You could tell he'd had enough.
I'm talking about Ibrahim Hooper. If the name is familiar, it's because Hooper, spokesman for the Washington, D.C.,-based Council on American-Islamic Relations, has become the news media's go-to guy on issues related to Islam and terrorism.
This particular morning, he was being interviewed on an all-news radio station in Washington when the anchor asked a pointed, predictable question: Why don't we ever hear Muslims and Muslim leaders condemn terrorist atrocities carried out in the name of their faith?
You could almost hear the vein in Hooper's temple begin to vibrate. He answered in a frustrated voice that he in fact condemns such barbarity all the time, and that he e-mails statements saying so to a variety of news outlets, including this particular anchor's own station. The newsman said he'd never received such a statement. Hooper asked for his e-mail address.
He was still fuming when I reached him by phone an hour later. The question, he said, surfaces in every radio interview.
"I spend half my time writing condemnations of terrorism," he told me, "and nobody seems to be paying attention. And when we say something like, 'Gee, an Islamic Center in El Paso was firebombed on Friday, isn't that worthy of condemnation too?' ... it's almost as if people believe Muslims deserve it."
The reference was to an incident a little more than a week ago wherein a man tossed a beer bottle full of gasoline with a makeshift wick at a group of Muslim kids. Tragedy was averted when the gasoline failed to ignite. CAIR has asked Texas officials to speak out against what it calls "Islamophobia." At this writing, there has been no response.
I support CAIR's contention that it condemns Islamic terrorism, having frequently seen such statements in news coverage and on the group's Web site. "I don't know what more we can do," Hooper said.
But it occurs to me that maybe we're debating the wrong question. Maybe it isn't why don't American Muslims condemn terrorism. Maybe it's why should they have to.
I am reminded of a 1985 controversy in Los Angeles. Louis Farrakhan was coming to give a speech, and Jewish leaders were pressuring Tom Bradley, the city's mayor, to denounce him. Bradley, a black, believed he had negotiated a deal with Farrakhan to moderate his rhetoric, and he refused. If there was an agreement, Farrakhan reneged. In his speech, he called Israel a "wicked hypocrisy."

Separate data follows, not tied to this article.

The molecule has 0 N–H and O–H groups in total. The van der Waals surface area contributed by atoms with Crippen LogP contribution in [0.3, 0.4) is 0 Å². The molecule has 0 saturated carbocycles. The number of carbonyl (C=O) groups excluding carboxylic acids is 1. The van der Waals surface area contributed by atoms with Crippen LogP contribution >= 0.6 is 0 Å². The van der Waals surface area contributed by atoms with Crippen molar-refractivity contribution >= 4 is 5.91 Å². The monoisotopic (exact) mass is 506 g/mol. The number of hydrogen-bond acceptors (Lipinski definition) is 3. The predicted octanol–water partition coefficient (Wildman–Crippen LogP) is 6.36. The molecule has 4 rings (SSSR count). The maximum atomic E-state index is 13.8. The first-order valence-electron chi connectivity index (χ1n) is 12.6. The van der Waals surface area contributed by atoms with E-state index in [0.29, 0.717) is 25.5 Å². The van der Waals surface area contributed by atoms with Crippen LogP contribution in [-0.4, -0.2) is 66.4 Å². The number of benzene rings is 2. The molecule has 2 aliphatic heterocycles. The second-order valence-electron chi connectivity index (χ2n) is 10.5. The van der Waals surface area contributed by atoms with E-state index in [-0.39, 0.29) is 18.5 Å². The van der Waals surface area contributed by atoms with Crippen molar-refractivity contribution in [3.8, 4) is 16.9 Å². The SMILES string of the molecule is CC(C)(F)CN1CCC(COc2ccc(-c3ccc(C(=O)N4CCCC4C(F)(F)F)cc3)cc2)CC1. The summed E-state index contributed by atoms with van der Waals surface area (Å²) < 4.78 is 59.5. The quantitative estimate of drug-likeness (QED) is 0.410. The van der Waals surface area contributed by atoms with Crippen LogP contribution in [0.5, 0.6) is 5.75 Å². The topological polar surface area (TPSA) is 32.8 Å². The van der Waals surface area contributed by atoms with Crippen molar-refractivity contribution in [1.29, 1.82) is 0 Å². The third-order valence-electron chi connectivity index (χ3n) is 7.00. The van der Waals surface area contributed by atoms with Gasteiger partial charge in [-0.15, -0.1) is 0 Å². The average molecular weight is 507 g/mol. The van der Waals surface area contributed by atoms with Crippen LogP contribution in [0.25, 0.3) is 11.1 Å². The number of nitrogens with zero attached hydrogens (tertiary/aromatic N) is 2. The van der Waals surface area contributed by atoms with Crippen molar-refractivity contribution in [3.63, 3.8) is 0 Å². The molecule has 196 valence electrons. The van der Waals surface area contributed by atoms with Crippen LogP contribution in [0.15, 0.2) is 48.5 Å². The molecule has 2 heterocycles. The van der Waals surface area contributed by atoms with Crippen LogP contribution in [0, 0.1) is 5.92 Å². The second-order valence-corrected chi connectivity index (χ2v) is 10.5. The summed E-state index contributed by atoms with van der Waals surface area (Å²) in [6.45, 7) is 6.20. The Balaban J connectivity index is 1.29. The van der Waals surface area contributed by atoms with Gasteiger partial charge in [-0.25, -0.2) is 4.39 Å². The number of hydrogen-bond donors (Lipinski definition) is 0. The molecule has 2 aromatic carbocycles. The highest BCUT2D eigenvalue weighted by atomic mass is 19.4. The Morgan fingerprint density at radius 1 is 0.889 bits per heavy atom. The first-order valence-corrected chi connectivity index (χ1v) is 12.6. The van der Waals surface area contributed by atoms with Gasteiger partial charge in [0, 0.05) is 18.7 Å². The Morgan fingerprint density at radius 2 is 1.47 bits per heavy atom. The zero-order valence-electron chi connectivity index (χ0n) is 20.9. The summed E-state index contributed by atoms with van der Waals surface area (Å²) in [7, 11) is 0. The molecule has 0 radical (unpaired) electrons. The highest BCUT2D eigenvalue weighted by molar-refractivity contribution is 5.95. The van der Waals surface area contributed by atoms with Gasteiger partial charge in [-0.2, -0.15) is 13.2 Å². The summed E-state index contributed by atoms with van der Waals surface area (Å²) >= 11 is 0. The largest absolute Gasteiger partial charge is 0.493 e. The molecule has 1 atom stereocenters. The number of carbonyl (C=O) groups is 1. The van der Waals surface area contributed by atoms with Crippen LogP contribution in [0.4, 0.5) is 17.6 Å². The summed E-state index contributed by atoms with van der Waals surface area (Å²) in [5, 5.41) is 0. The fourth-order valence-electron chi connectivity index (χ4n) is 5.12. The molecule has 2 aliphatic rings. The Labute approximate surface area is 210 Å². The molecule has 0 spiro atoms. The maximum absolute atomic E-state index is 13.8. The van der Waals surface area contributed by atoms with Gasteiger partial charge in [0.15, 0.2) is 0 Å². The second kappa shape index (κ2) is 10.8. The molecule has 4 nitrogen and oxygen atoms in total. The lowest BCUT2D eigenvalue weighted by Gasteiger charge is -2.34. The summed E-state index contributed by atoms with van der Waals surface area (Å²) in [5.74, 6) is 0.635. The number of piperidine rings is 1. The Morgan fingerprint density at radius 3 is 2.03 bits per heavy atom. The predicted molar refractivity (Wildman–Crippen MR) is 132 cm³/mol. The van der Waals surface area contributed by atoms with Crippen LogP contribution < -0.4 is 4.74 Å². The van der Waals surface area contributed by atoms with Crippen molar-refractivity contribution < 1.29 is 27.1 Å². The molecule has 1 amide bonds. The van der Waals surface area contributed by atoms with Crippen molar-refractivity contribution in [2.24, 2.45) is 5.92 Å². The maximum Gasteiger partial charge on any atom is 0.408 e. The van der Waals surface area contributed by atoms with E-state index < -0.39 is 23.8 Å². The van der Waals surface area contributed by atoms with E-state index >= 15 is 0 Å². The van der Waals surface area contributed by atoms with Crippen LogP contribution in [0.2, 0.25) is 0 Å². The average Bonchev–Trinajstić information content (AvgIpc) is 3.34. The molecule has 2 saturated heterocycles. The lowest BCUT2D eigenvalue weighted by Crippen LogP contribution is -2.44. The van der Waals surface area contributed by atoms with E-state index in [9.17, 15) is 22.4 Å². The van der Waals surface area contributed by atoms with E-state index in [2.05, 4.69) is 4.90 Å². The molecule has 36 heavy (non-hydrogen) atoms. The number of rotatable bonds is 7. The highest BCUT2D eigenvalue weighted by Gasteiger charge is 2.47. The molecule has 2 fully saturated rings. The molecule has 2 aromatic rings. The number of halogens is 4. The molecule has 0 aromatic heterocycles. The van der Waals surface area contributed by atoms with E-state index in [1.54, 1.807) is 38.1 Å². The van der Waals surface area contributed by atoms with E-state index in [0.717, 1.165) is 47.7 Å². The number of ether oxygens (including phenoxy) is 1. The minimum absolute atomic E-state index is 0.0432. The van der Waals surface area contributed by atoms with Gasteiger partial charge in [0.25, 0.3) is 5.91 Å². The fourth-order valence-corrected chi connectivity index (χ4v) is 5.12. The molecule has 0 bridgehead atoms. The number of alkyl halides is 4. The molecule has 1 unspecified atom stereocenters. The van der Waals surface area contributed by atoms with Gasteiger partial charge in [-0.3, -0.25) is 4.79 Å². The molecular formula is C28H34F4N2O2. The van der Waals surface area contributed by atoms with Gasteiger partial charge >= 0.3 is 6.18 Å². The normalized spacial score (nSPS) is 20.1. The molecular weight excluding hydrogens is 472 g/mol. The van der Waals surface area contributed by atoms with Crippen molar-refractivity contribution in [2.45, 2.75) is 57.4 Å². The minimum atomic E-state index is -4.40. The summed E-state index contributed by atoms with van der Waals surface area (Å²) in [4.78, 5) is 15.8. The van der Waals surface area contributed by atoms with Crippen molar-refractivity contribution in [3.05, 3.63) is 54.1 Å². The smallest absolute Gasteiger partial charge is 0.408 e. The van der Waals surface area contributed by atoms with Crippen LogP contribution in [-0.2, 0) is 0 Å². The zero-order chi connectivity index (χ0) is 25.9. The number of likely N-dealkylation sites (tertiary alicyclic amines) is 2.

Still, some of us were irked by the Jewish leaders' demand. Bradley enjoyed a well-deserved reputation as a cross-cultural coalition builder; there was nothing about him that indicated even a whiff of anti-Semitism. But in requiring him to denounce Farrakhan, leaders of the Jewish community seemed to say none of that mattered, seemed to say he still needed to prove himself.
Hooper can relate. "This thing of, you've got to jump through these certain hoops and if you don't jump through these hoops you're with the enemy, it's getting kind of old," he said.
Indeed, it's a paradigm that's as old as pluralistic society. It would never occur to us to require that Billy Graham condemn Eric Rudolph, the nominal Christian who allegedly bombed two abortion clinics, a gay nightclub and the Atlanta Olympics.
But the rules are different for minorities, whether religious, sexual or racial. Them we keep on probation, their acceptance conditioned on an unspoken understanding that their loyalty to our mores is always suspect.
It's not fair, but it is real. So Hooper swallows his frustration and dutifully sends out a statement of condemnation every time some Muslim fanatic misbehaves.
At the end of our conversation, I thanked him for his time. He asked for my e-mail address.
Leonard Pitts Jr., winner of the 2004 Pulitzer Prize for commentary, is a
columnist for the Miami Herald.